How did Opal get its name?

The name opal derives from the Greek Opallos, meaning “to see a change (of colour).”  Opal is a formation of non-crystalline silica gel that seeped into crevices in the sedimentary strata.

What is the colour of Opal?

Opals range in colour from milky white to black with flashes of yellow, orange, green, red, and blue. The pattern and arrangement of the colour which displayed in an opal can take on many beautiful forms. The movement of colour across the face of a stone is known as the ‘play of colour’.

The colour in an opal is caused by diffraction of light. Much like a prism, which can refract white light and produce a rainbow effect. Opals diffract the white light which is coming from above, displaying the beautiful array of colours.

Where is Opal Sourced?

Around 95 percent of the world’s supply of white precious opals are mined “down under”. Famous deposits in New South Wales are at Lightning Ridge and White Cliffs. In South Australia at Coober Pedy and Andamooka. Various deposits are also found in Queensland.

Other deposits are found in Brazil, Ethiopia, Guatemala, Honduras, Indonesia, Japan, Mexico, Russia and the United States.

Not quite Opal, but still cute right?

What is the hardness of Opal?

Opals measure a 5.5-6 on the Mohs hardness scale of hardness. The Mohs scale starts with talc at 1 (being the softest mineral), and ends with diamond at 10 (being the hardest mineral). Opals are about the same hardness as glass.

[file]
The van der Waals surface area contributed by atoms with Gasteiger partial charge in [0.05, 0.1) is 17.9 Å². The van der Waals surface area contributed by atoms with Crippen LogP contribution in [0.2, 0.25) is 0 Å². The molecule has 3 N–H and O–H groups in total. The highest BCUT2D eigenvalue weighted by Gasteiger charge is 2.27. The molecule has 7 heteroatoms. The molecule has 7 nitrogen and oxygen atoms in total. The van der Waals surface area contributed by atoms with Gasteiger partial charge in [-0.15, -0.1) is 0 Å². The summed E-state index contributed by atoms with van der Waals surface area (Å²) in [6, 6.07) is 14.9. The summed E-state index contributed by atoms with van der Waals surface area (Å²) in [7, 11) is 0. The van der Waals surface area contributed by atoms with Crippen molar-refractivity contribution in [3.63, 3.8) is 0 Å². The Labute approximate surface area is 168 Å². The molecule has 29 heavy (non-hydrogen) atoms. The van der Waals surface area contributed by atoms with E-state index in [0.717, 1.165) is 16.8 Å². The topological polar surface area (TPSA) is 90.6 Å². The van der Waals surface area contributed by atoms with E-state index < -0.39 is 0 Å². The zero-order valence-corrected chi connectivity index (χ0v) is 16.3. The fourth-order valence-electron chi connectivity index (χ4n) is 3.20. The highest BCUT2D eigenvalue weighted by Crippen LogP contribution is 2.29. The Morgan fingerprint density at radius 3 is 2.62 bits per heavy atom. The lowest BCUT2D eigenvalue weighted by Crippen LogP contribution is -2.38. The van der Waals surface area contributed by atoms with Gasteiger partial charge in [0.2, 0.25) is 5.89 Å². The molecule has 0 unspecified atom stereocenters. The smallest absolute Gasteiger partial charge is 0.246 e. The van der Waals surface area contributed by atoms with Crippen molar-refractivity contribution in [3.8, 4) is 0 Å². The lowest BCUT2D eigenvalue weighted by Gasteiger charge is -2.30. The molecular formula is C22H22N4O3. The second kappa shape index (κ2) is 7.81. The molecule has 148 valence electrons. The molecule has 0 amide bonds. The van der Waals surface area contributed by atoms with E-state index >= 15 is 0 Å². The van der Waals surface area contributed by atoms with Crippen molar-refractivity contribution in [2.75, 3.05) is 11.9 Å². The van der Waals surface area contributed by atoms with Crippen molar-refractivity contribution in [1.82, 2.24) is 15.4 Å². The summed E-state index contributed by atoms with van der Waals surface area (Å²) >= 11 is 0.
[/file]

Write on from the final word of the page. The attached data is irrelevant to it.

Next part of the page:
What are some interesting facts about Opal?

Opals are believed to have healing properties. Opals are said to be effective in curing eye infections and enhancing one’s creativity. As well as calming nerves and strengthening memory.

The ‘Andamooka Desert Flame’, is the largest opal ever brought to the light of day. Weighing 6,843 kilograms. (Whoa!!!)

Opal as a birthstone symbolises purity, innocence and hope.

‘Big Ben’ is a white precious opal of over 800 grams. More than 4000 carats, which was found at Lightning Ridge, Australia.

Black opals are the most rare, whereas white and greens are the most common.

If your seeking more facts about other gemstones you can head over to our Gemstone Directory We also love to make special bespoke jewellery made-to-order as well as sourcing gemstones for something special, head on over to our contact page to enquire and speak to the jeweller.